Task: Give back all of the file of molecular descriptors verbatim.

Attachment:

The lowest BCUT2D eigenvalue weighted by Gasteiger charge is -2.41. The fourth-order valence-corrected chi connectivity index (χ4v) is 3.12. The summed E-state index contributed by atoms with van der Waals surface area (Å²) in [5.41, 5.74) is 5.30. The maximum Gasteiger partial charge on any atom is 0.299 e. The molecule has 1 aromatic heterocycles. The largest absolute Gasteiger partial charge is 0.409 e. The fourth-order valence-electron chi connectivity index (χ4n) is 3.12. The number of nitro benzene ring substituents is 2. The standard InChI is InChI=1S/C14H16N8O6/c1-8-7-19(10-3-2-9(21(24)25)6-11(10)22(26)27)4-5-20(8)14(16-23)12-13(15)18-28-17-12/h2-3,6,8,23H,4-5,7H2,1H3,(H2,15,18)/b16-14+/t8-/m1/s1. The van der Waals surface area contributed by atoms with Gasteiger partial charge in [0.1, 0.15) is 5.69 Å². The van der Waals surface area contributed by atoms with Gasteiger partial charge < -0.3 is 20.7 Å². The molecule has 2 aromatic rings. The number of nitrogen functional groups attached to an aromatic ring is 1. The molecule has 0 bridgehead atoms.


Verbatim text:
The lowest BCUT2D eigenvalue weighted by Gasteiger charge is -2.41. The fourth-order valence-corrected chi connectivity index (χ4v) is 3.12. The summed E-state index contributed by atoms with van der Waals surface area (Å²) in [5.41, 5.74) is 5.30. The maximum Gasteiger partial charge on any atom is 0.299 e. The molecule has 1 aromatic heterocycles. The largest absolute Gasteiger partial charge is 0.409 e. The fourth-order valence-electron chi connectivity index (χ4n) is 3.12. The number of nitro benzene ring substituents is 2. The standard InChI is InChI=1S/C14H16N8O6/c1-8-7-19(10-3-2-9(21(24)25)6-11(10)22(26)27)4-5-20(8)14(16-23)12-13(15)18-28-17-12/h2-3,6,8,23H,4-5,7H2,1H3,(H2,15,18)/b16-14+/t8-/m1/s1. The van der Waals surface area contributed by atoms with Gasteiger partial charge in [0.1, 0.15) is 5.69 Å². The van der Waals surface area contributed by atoms with Gasteiger partial charge < -0.3 is 20.7 Å². The molecule has 2 aromatic rings. The number of nitrogen functional groups attached to an aromatic ring is 1. The molecule has 0 bridgehead atoms.